LA TIMES: The Beach Boys on Lana Del Rey, Charles Manson and their wistful new Disney+ doc

The Beach Boys on Lana Del Rey, Charles Manson and their wistful new Disney+ doc

The Beach Boys sitting on and clustered around an old-fashioned red bike

By Mikael Wood

Pop Music Critic 

May 24, 2024 2:27 PM PT

Mike Love is sitting in a blah-looking room in a Sheraton hotel in North Carolina, the garish pattern of his signature Hawaiian shirt popping against the ochre wallpaper behind him.

The 83-year-old Beach Boys frontman came to Charlotte the other day to play the Lovin’ Life music festival alongside Post Malone and DaBaby, and 36 hours later he’s still in the mood to brag: “We had several thousands of people singing along to our songs,” he says in a Zoom call. “A lot of teenagers and stuff dancing around. Pretty phenomenal considering we’ve been doing this a little over 60 years.”

As fans of the Beach Boys know, “we” requires a bit of unpacking.

Six decades after Love formed the band in suburban Hawthorne with his cousins Brian, Dennis and Carl Wilson and their friend Al Jardine, a Beach Boys concert these days means a performance by Love and Bruce Johnston, who took over onstage for Brian Wilson after Brian quit touring in 1965, and a number of very capable backing musicians. (Jardine refers to this outfit as “Mike’s band.”) Brian, the acknowledged mastermind of one of America’s most transformative rock acts, eventually returned to the road and toured regularly under his own name with Jardine and other players until 2022, when health troubles forced him offstage again.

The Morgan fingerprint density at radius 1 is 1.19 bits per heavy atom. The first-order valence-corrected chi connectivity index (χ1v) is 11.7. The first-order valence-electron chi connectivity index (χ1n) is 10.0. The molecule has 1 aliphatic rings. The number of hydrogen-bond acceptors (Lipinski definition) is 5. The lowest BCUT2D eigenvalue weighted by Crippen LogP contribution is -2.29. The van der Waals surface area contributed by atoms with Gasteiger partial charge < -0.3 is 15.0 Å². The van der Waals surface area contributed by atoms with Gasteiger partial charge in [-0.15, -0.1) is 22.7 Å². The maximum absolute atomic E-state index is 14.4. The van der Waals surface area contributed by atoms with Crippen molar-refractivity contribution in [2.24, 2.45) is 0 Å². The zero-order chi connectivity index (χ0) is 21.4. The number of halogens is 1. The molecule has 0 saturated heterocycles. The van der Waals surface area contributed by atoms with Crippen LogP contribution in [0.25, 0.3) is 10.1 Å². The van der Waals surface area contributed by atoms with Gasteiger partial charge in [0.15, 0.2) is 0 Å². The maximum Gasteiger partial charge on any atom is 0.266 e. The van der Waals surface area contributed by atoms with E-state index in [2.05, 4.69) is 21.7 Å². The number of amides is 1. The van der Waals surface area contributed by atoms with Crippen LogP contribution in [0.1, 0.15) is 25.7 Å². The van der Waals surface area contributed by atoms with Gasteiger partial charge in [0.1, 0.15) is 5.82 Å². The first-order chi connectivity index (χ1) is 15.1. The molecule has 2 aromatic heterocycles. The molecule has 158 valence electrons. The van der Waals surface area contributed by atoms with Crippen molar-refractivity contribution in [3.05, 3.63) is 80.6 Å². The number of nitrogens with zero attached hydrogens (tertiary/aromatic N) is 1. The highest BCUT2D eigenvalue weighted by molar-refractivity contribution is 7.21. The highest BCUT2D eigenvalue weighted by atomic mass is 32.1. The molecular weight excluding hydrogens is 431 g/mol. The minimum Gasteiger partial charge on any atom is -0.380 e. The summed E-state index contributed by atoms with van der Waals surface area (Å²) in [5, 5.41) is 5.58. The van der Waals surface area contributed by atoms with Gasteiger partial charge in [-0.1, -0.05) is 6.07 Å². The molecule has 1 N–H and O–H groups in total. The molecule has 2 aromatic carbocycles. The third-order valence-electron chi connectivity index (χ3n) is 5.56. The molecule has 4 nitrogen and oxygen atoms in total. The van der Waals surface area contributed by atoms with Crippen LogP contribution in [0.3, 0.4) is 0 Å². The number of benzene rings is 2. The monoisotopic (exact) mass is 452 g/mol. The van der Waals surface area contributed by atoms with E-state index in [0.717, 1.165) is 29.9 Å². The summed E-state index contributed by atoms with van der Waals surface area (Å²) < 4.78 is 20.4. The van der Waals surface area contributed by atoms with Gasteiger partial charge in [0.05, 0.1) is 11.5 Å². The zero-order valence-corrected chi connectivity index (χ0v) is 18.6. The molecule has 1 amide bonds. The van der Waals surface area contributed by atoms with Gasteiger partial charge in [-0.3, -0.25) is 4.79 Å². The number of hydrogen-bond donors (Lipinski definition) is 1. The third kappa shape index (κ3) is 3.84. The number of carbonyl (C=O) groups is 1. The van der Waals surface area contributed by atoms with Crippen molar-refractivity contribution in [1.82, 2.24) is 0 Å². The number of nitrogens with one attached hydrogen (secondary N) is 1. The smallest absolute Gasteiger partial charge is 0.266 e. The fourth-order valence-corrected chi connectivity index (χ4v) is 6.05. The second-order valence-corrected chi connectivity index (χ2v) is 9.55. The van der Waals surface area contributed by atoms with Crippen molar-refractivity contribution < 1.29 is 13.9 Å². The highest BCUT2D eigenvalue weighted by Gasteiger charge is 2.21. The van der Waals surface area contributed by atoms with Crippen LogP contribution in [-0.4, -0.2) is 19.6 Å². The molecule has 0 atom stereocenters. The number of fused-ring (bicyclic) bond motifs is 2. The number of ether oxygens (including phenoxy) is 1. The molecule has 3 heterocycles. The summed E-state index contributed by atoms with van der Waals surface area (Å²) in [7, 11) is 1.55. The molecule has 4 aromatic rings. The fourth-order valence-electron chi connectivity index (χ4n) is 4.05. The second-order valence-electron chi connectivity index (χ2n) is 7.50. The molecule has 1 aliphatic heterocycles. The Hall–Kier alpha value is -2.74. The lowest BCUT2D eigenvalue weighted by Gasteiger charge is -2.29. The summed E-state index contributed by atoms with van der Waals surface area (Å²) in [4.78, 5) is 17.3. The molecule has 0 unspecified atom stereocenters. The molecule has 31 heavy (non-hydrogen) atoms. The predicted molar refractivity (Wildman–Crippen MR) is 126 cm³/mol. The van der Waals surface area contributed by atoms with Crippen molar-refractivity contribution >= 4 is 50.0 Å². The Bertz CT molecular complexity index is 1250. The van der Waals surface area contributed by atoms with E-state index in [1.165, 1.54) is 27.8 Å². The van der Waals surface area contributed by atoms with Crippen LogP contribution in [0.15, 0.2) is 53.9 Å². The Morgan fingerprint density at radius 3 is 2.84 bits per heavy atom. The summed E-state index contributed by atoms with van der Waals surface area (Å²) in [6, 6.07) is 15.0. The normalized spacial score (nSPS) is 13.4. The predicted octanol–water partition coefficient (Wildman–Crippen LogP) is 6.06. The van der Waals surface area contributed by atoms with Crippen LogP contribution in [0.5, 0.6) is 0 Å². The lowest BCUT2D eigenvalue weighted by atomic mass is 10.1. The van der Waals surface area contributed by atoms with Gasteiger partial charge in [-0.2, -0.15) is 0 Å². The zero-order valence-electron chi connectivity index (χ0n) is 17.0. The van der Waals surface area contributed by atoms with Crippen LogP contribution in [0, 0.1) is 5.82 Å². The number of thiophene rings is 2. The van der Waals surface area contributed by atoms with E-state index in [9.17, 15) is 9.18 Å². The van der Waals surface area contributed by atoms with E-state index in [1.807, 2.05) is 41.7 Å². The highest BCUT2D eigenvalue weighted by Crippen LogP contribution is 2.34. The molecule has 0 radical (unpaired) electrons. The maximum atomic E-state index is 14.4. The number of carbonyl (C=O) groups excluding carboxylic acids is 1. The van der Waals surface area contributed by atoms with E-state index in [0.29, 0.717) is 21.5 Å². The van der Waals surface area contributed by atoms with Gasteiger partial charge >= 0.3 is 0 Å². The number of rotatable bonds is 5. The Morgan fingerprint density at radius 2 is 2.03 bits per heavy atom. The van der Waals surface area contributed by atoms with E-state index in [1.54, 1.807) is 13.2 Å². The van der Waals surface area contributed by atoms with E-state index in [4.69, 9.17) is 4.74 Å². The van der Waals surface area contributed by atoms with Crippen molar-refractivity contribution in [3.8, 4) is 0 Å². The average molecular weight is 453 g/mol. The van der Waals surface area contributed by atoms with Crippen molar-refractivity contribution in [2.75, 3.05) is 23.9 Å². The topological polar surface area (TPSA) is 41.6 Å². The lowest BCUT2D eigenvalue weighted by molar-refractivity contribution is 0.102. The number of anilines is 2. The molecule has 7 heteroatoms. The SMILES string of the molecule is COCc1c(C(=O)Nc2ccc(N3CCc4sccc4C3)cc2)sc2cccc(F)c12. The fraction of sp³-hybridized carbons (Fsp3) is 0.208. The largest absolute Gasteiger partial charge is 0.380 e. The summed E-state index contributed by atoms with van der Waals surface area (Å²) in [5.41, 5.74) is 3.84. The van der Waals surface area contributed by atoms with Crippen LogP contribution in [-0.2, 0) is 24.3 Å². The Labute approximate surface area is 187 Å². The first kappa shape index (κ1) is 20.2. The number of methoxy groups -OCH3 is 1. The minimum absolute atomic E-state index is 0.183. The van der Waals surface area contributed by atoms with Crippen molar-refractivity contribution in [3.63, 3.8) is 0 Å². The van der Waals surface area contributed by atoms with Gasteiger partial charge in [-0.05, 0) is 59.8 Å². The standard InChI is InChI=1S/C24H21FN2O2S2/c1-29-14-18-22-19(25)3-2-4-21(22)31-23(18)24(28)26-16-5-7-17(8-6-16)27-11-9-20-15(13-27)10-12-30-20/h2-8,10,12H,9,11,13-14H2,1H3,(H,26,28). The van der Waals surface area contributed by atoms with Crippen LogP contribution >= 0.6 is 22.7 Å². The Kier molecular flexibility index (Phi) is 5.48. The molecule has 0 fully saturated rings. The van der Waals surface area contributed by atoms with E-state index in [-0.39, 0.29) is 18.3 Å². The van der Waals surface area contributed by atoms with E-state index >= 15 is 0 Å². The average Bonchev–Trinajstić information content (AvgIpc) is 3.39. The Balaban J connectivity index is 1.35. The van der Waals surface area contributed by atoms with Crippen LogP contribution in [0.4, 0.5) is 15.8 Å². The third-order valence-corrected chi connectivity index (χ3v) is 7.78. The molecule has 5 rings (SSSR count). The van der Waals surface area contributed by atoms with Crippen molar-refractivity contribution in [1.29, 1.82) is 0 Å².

So: two sets of Beach Boys, driven apart by fights over money and creative control, neither containing any of the blood relatives whose crystalline harmonies lifted the group’s music to a kind of celestial state.

Yet Love has old family ties on his mind as he discusses “The Beach Boys,” a sunny if slightly wistful new documentary co-directed by Frank Marshall and Thom Zimny that premiered Friday on Disney+. The Beach Boys’ story has been told countless times in other films and shows and books and podcasts — “too many times,” Johnston, 81, notes with a laugh in a separate call. But this was an “opportunity to show that this is a family situation,” Love says. “A family band.”

CALIFORNIA - CIRCA 1964: Rock and roll band "The Beach Boys" perform onstage in circa 1964 in California. (L-R) Dennis Wilson, Al Jardine, Carl Wilson, Brian Wilson, Mike Love. (Photo by Michael Ochs Archives/Getty Images)

Love, who co-wrote many of the Beach Boys’ biggest hits with Brian, recalls learning to sing half a century ago “at birthday parties and Thanksgiving and Christmas parties and New Year’s Eve”; he remembers blending his voice with Brian’s in the car on Wednesday nights as they drove home from Angeles Mesa Presbyterian Church in Windsor Hills. “When we had my Dorsey High School senior trip, I invited Brian to go with me,” he tells The Times. “I didn’t invite a girl. I was a little shy and awkward and everything. But nice cousin Brian — we went to Catalina and back.”